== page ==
Elections

6 things to watch for at this week’s Democratic National Convention

Jimmy Wright installs the Pennsylvania delegation placard ahead of the 2016 Democratic National Convention in Philadelphia, Sunday, July 24, 2016.
Jimmy Wright installs the Pennsylvania delegation placard ahead of the 2016 Democratic National Convention in Philadelphia, Sunday, July 24, 2016. AP

Hillary Clinton may be in Charlotte on Monday, but the delegates who will nominate her for president this week will be in Philadelphia kicking off their party’s convention.

What should you watch for between the opening gavel on Monday afternoon and Clinton’s acceptance speech Thursday night?

Here are six things:

1. How full-throated will Bernie Sanders be in supporting Hillary Clinton?

He’s already endorsed her, so don’t expect the Vermont senator to pull a Ted Cruz when he speaks to the convention Monday night.

But TV pundits and political reporters will carefully study Sanders’ body language and his words as he addresses his supporters in the hall and those watching at home. Will he salute Clinton with gusto and urge his many young fans to vote for her in November – rather than stay home or back a third-party candidate? Or will he merely raise the specter of a President Donald Trump, the GOP nominee Sanders called a would-be dictator in a tweet during last week’s Republican National Convention?

The self-described democratic socialist got the liberal party platform he wanted. And he and his supporters no doubt felt some vindication Sunday with the announcement that Debbie Wasserman Schultz – the party chairwoman accused of tilting the Democratic National Committee in Clinton’s direction during the primaries – would resign after this week’s convention.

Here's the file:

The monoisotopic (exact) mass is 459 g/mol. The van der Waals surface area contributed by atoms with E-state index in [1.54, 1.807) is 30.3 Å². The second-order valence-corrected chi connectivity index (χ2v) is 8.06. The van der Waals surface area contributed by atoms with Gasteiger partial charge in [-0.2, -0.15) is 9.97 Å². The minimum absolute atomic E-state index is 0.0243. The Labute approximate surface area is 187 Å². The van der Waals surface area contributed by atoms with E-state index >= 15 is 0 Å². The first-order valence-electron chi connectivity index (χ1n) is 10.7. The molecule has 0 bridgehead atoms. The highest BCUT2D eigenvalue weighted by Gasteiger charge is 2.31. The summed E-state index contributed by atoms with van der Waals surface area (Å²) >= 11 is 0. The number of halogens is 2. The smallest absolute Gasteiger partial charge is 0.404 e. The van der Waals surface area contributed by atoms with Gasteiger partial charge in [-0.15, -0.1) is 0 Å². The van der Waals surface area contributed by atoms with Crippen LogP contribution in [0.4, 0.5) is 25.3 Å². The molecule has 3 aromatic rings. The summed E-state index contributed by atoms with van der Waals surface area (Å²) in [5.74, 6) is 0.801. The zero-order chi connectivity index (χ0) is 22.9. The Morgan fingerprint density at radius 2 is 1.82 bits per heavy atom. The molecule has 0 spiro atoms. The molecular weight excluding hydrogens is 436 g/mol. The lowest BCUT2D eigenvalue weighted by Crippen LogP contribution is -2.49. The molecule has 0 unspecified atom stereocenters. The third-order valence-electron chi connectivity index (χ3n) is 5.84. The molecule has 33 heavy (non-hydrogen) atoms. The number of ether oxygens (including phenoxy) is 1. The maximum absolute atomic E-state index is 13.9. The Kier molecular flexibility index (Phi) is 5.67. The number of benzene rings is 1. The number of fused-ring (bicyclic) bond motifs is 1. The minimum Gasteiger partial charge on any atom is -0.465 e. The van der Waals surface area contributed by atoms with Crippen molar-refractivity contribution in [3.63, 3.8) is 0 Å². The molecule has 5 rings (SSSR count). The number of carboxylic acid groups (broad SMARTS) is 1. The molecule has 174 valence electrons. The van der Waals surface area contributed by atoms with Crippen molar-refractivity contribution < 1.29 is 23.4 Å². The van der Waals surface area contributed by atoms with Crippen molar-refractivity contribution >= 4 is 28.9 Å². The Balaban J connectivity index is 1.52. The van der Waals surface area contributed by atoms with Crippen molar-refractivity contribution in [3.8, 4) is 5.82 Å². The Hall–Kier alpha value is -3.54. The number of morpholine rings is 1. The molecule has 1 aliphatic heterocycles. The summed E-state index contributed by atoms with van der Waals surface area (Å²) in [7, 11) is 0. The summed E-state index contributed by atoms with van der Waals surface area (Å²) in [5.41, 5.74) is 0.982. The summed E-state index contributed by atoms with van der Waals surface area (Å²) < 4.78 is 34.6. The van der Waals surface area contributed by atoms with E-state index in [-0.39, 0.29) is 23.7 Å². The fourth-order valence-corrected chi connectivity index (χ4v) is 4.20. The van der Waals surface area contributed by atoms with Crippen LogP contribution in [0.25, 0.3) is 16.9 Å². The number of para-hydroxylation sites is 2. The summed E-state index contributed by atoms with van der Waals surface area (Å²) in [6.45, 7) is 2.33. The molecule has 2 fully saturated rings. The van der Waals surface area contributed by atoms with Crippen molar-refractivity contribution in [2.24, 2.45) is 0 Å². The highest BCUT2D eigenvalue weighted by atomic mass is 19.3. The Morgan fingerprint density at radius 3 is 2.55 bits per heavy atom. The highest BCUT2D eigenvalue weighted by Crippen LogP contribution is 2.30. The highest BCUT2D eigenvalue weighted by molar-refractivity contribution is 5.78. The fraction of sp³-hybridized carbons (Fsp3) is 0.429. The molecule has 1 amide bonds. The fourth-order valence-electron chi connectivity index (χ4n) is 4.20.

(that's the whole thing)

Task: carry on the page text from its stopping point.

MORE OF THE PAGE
Still, Sanders and his supporters would have been a lot happier if Clinton had chosen Sen. Elizabeth Warren, another hero of progressives, as her running mate instead of Sen. Tim Kaine. They say the Virginia senator has wavered on the Trans Pacific Partnership trade pact and signed a letter urging federal regulators to loosen rules on regional banks.

Even more infuriating for the Sanders’ allies on the left: The thousands of internal email exchanges among party officials – released by hackers on the website WikiLeaks – that included a discussion about how Sanders’ religion could be used against him in the Kentucky and West Virginia primaries. He’s Jewish.

2. How much of Kaine’s speech will be in Spanish?

When the Clinton-Kaine ticket debuted at a Saturday rally in Miami, Kaine showed off the fluent Spanish he honed decades ago while serving as a Catholic missionary in Honduras. Many Latino voters are already eager to vote against Trump and his plans to build a wall on the Mexican border and deport 11 million immigrants who came to the United States illegally. But Clinton and Kaine need a big turnout from Latinos – the country’s fastest-growing voter group – if they hope to collect the electoral votes in such key battleground states as Florida, Colorado and Arizona.

The Clinton campaign hopes the moderate senator from Virginia can reach out to other groups up for grabs, including swing-state Southerners, suburban women and Catholics – the voter group that has backed the winner in eight of the 10 U.S. presidential elections since 1972.

Will the sunny, smiling Kaine – even GOP senators say he’s a nice guy – be able to win over liberals?